Old church school to become corporate HQ in Tucson

2013-10-13T00:00:00Z 2013-10-14T13:20:15Z Old church school to become corporate HQ in TucsonBy David Wichner Arizona Daily Star Arizona Daily Star
October 13, 2013 12:00 am  • 

A 1950s church school building near downtown is getting a new life as a corporate headquarters.

The three-story former First Baptist Church education building at 222 E. Fifth St. is awaiting redevelopment as the corporate headquarters of Mister Car Wash by next May.

The company’s move from its current corporate headquarters in the Foothills will give the fast-growing car-wash chain room to grow, while helping to attract and keep young talent, said John Lai, CEO of Mister Car Wash.

The company was founded in Boston and moved its headquarters to Tucson in 1996, Lai said. After adding 39 locations in the past year through acquisitions, the privately held company has 124 washes and lube centers in 13 states, including four carwashes in the Tucson area.

Lai said it has outgrown its current location at the La Paloma Corporate Center on East Sunrise Drive and has had to house some of its 75 local corporate employees in satellite offices.

The company was also looking for a location where employees could live nearby and easily walk or bike to dine, shop or find entertainment, he said.

“The big picture for us is, to attract top talent we knew we needed to be where the action is,” Lai said. “(But) we didn’t want to be in the heart of downtown with the parking issues, and we didn’t want to be in a high-rise.”

The old church-school building isn’t as ornate as the 1920s-era, Greek-revival-style church across the street, but it still has some old-school charm, Lai said.

“To me, it’s nice to have something with some architectural elements — it has some heart to it,” he said.

Developer Mike Wattis of Michael R. Wattis Inc. said building permits still must be approved, but he hopes to begin work on the project in November.

Wattis said plans developed for the building by local architect Rob Paulus will preserve the light-brick, ‘50s exterior and its blocky architectural features, while freeing up the space inside with a modern, open floor plan.

“It has great character. It’s built very well, and it will have a lot of flow in our redevelopment,” Wattis said.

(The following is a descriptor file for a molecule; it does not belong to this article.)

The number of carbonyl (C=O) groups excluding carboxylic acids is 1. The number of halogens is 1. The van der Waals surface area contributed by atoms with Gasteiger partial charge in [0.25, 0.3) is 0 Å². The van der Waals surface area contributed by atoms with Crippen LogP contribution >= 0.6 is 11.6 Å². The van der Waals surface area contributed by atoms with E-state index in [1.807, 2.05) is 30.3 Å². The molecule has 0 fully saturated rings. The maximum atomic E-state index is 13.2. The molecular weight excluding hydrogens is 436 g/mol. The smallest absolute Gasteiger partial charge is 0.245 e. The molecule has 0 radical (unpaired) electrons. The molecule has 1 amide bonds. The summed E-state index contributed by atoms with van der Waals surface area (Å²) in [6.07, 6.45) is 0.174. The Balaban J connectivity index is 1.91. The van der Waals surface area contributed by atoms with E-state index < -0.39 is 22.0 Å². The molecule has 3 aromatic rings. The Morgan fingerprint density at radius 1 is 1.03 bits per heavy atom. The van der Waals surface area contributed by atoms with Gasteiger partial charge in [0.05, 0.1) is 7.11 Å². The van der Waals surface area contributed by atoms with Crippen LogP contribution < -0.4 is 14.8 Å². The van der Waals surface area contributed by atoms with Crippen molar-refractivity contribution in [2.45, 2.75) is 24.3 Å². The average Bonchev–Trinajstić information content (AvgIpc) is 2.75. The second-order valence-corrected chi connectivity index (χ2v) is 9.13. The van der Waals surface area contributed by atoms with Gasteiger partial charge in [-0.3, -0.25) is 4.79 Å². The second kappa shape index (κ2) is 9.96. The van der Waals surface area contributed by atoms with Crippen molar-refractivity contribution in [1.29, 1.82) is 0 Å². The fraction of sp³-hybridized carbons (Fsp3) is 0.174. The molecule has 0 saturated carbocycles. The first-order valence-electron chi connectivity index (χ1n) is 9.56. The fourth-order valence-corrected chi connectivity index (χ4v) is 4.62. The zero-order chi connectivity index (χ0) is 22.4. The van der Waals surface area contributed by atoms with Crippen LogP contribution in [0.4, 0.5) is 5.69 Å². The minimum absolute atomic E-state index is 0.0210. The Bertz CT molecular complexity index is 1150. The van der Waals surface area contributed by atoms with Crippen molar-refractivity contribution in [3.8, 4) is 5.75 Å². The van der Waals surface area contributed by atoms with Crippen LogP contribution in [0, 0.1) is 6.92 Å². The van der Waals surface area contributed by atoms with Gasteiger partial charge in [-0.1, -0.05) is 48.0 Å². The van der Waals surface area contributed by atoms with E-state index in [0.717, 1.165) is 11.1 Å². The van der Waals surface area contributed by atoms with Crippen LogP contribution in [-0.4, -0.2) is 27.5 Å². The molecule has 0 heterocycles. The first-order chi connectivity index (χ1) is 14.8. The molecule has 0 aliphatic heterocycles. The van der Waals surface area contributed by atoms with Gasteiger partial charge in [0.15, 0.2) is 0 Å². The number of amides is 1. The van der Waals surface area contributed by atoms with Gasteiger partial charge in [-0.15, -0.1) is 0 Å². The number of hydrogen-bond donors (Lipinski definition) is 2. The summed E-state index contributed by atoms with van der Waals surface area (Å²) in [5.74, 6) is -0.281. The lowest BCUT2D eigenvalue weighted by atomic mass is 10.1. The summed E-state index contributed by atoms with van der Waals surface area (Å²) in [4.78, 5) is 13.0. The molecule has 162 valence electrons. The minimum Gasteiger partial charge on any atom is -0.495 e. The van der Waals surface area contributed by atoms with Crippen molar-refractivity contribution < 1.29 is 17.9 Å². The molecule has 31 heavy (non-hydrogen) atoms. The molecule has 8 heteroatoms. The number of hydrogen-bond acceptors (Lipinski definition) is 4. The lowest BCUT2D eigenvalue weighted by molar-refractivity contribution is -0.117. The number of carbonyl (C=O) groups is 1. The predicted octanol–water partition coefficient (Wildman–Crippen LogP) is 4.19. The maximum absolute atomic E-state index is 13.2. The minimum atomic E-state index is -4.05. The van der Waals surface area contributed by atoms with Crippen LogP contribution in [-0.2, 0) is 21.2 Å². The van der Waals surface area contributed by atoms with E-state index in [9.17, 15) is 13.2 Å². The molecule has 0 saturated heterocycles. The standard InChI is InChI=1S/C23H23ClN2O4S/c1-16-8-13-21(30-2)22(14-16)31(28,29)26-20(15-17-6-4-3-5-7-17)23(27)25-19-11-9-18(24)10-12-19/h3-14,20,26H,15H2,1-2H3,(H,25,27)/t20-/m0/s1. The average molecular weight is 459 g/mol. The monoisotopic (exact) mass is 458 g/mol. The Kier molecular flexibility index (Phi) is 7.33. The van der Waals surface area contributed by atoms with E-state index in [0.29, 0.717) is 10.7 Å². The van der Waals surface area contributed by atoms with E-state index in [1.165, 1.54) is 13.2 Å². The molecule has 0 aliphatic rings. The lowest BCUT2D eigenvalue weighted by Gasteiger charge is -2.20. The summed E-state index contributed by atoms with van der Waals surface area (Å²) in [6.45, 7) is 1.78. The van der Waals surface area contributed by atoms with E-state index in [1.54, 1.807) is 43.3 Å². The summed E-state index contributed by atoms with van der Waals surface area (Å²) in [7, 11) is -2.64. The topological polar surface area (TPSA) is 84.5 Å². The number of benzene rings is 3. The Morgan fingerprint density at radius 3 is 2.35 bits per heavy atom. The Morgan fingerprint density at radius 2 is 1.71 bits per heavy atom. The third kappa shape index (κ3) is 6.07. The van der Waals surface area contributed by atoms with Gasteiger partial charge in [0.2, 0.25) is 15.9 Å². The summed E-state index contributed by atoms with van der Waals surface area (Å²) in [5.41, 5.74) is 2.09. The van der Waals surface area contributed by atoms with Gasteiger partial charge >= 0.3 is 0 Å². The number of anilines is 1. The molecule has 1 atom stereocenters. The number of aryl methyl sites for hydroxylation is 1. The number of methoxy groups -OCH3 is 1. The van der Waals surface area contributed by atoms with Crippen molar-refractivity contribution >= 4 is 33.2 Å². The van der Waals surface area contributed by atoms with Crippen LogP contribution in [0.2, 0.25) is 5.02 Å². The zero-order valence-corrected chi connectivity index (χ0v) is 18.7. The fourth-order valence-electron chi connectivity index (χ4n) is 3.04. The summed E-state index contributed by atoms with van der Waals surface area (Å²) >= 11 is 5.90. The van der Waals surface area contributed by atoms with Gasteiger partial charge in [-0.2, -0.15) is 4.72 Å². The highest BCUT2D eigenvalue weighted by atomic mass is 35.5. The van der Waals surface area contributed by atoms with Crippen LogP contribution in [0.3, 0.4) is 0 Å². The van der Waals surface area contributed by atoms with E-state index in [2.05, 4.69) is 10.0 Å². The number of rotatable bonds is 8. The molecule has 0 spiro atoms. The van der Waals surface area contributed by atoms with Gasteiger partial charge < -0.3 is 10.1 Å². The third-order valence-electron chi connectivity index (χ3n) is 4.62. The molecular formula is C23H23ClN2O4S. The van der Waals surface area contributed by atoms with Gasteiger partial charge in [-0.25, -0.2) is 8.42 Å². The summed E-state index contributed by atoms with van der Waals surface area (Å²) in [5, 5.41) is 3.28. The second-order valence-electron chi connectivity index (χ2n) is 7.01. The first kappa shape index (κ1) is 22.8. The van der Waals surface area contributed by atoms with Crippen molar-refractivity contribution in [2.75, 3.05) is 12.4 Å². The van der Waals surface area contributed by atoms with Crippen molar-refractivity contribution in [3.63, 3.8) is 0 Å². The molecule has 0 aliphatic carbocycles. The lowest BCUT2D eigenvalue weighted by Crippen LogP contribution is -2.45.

The 28,000-square-foot building was built in 1952 by the First Baptist Church.

The school building was partly demolished for a planned redevelopment into condos in 2008, but that project never materialized as the recession set in. Marred by graffiti, the old school building is boarded up with corrugated steel panels.

The Mister Car Wash project, just a couple blocks away from the modern streetcar line, is emblematic of the new energy in and around downtown and the UA, Wattis said.

Nearby and to the east is The District on 5th, a large student housing complex that opened last year.

“There is a lot of activity in the neighborhood — it’s a very cool statement. We are making that happen,” said Wattis, who has developed mainly office buildings in his 25 years in the business locally.

Project architect Paulus, who has designed downtown projects including One North Fifth, the former Martin Luther King Jr. public housing project, and the Ice House Lofts, said the project will also remove a yearslong eyesore from the neighborhood.

The prior developer demolished a chapel on the building’s east side, leaving an open wound of wall ends. In the new design, that side will form the main building entrance with a large covered patio outside, Paulus noted.

“You take a negative and make a positive — that’s becoming a really inviting entrance and courtyard,” he said.

Inside, the new design will move an existing stairway that will extend into an open staircase to the top floor, forming a grand lobby, he said.

Chris Gans, president of the West University Neighborhood Association, said the redevelopment project will remove a source of blight while perhaps injecting new blood into the neighborhood, adding that he likes the designs he’s seen so far.

“I think it’s great to see that building reused — it was such a solid building, and it’s been gutted for many years,” Gans said. “Who knows, maybe we’ll get some of these people who will want to live in the neighborhood.”

Contact Assistant Business Editor David Wichner at dwichner@azstarnet.com or 573-4181.

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